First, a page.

09 Feb Feeding the New World
Who has enrolled you in the ranks of poets?
“The Last Judgement is the Last Judgement, but a human being who spent his life in Russia, has to be, without any hesitation, placed into Paradise.” Joseph Brodsky, Russian poet and Nobel Prize Laureate.
As I warned in the last post, today’s post is about “who doesn’t work, doesn’t eat,” Lenin’s core concept at the dawn of the centennial of the Bolshevik Revolution we commemorate.
But I’ll begin with the trial of the poet Joseph Brodsky that took place almost 50 years into the centennial. Its transcript was smuggled to the West.
Brodsky was accused of social parasitism. He had had occasional odd jobs but they were too short to earn calluses and the intervals too long to skate around the constitutional duty to work. He wrote poetry, too, though, of course, that was not a job, especially that the newspapers considered it anti-Soviet. No wonder the judge labeled him a “pseudo-poet in velveteen trousers” and asked pointblank: “Who has enrolled you in the ranks of poets?”
The intelligentsia kept their opinions to themselves. The rest had a field day skewering Brodsky. The court sentenced him to five years of hard labor.
The camp, psychiatric wards, and various humiliations later, the exasperated government placed him on a plane out of the country. In 1987, he was awarded the Nobel Prize in Literature.
Who doesn’t work, doesn’t eat
Lenin was a down-to-earth guy. When he said “eat” he meant it literally—so, the unemployed did not get a food ration in the first hungry years after the Revolution. When he said “work” he meant hammering, milking, digging and such—so, professionals received the lowest food ration. The daughter of a bookkeeper, my mother could not find a job; the son of a typesetter, my father could.
To Lenin & Co, non-menial skills marked bourgeoisie, freeloaders eager to get to the communist paradise on the backs of those who built it with their (literal) callused hands. The constitution cemented and encouraged this mindset in the definition of the Soviet Union as a “socialist state of workers and peasants.”
That view of intelligentsia, and the compensation matching their status, persisted through the 74 years of the Soviet Union. In a popular joke, a teacher consoles a child upset that his father is an engineer, “That’s ok, bad things happen.”
But the most telling joke was: “Under capitalism some people are allowed to exploit others, but under socialism it’s the other way around.”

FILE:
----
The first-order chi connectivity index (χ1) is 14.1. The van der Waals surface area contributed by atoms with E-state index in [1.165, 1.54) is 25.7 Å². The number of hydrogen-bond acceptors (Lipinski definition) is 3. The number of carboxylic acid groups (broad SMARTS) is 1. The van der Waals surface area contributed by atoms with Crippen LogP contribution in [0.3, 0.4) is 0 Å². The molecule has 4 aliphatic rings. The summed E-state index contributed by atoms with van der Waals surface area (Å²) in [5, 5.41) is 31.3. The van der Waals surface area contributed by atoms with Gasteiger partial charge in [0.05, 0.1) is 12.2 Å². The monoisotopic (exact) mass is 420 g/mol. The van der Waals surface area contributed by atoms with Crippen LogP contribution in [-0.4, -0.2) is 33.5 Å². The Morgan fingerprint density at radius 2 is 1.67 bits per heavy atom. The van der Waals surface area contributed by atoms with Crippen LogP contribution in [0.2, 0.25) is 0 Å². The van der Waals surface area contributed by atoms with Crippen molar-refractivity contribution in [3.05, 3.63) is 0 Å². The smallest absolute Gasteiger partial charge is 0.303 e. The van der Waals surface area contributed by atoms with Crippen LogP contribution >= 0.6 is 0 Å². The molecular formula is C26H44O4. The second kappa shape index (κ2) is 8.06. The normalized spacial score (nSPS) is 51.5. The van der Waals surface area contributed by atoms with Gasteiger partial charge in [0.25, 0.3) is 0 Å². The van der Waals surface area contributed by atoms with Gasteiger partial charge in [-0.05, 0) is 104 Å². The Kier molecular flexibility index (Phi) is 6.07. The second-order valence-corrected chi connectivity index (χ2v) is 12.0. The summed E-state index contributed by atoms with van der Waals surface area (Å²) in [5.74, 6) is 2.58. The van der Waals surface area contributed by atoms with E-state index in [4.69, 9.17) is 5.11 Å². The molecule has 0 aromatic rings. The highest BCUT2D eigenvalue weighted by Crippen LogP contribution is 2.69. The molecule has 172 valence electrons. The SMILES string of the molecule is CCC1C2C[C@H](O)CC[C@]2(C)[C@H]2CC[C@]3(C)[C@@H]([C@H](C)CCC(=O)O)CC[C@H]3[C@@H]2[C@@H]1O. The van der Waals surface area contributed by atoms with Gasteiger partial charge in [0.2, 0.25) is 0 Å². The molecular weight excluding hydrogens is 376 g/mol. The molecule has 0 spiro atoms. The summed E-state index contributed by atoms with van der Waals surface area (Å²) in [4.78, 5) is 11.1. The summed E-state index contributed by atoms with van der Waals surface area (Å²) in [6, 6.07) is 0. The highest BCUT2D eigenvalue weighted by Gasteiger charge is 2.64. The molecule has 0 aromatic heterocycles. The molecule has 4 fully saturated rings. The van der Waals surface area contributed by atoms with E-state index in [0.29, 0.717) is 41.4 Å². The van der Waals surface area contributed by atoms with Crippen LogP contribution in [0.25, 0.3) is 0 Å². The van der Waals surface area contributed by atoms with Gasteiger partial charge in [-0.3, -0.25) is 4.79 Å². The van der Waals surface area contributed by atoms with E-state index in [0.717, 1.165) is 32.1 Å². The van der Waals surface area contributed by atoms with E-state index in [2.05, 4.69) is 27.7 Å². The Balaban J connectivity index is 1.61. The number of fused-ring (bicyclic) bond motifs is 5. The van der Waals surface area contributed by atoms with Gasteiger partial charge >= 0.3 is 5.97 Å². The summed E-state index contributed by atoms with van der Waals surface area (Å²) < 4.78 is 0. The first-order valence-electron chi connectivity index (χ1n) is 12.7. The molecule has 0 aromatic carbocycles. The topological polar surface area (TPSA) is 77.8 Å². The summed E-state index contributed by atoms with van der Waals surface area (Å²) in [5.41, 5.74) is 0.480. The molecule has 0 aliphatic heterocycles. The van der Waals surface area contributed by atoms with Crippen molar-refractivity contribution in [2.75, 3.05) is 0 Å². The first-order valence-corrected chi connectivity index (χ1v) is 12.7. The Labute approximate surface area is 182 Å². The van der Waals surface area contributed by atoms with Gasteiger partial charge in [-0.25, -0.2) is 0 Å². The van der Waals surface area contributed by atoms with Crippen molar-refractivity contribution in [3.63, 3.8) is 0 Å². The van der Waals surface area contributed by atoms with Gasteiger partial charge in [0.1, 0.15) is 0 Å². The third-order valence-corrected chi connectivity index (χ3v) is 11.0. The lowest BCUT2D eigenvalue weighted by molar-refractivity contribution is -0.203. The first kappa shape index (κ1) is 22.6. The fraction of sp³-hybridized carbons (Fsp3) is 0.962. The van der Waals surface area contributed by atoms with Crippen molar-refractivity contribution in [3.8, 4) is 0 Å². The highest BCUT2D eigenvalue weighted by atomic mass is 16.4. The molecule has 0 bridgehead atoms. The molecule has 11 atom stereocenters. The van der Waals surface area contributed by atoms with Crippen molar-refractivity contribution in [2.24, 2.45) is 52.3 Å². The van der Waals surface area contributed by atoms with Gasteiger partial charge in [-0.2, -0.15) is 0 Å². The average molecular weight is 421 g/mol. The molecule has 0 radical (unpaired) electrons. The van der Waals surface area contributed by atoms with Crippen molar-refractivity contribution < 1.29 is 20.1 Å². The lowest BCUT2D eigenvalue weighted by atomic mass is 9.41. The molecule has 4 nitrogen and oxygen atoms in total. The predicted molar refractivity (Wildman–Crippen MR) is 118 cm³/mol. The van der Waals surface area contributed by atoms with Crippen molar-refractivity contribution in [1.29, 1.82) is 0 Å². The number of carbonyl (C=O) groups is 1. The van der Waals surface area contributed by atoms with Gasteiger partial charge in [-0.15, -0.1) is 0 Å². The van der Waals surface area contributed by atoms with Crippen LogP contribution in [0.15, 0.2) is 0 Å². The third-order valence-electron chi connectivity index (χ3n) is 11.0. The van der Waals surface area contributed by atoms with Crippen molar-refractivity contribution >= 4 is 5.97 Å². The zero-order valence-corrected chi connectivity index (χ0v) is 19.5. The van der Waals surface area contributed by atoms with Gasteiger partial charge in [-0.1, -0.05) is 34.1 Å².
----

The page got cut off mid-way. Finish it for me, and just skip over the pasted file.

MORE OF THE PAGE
100% in Everything
When the commotion started a hundred years ago, a guarantee of 100% employment was dangled in front of the masses—literally 100%. No rich, no bourgeois, no lazy bums. That was the least that the grateful revolutionaries could do for the new ruling class—workers and peasants.
To achieve the goal, the founder of the KGB became also the head of the employment administration. But it was Stalin who resolved the employment challenge, once and for all. He did not let the crowded Gulag go to waste; its population built factories, dams, roads. They lived in makeshift barracks; put in 12-hour days in any weather; followed orders without a murmur; and, needless to say, they did not voice their opinions. A dream of a labor force!
If you were not, or not yet, in the Gulag, the employment record book kept track of your career moves.
This document looked like a passport and each person had it issued at his/her first job. The human resources departments kept it and logged the dates of hire, reprimands and awards, promotions and demotions, and the date and reason for quitting or firing.
Look at it as a comprehensive resume-writing service. Very helpful, except that you couldn’t embellish or omit anything.
What better way to mold a communist species from the imperfect capitalist material than compulsory employment? Well, maybe fearful serfs don’t make productive, much less creative employees, but look at the bright side. Where else would you find a country with guaranteed 100% employment? And a 100% trade union membership?
Checks and Balances
Until Stalin died, a job was a till-death-us-part proposition. No old-age pension existed. No one was allowed to change jobs without permission. Breaking this rule was not possible because who would hire you without your employment record book? And it would be grounds for arrest for you and the new employer. Being late for work was grounds for arrest as well.
On the plus side, universities sent graduates to their first job assignments. Unless that 3-year stint was completed, no one would hire them. Where else would you find a country with a guaranteed first job after college?
Post-Stalin, pensions were introduced and conditions improved but the employment record book still followed you faithfully from job to job.
Crime of the Century
To start the emigration application, my husband and I had to resign from our jobs. Our respective human resources departments handed us our employment record books. The last entry “Resigned voluntarily because of permanent relocation to the state of Israel” made us unemployable. Since we quit of our own free will, a charge of social parasitism could come at any moment. And it would if we didn’t get permission to emigrate.
I was scared witless (almost literally) to learn that my husband had kept a dark secret from me—he had a second employment record book! It was issued two decades earlier when he as a teenager applied for a job claiming that it was his first while he was already employed. He, thus, worked two jobs for a while and was never caught.
Believe me, I told him everything I thought about such recklessness. Illegal did not begin to describe our situation—it was worse than social parasitism. If found out, not getting permission to emigrate would be the least of our worries.
My husband burned the offensive copy but we never exhaled until our permission arrived. I only disclose that crime now because, I’m pretty sure, the statute of limitations has expired.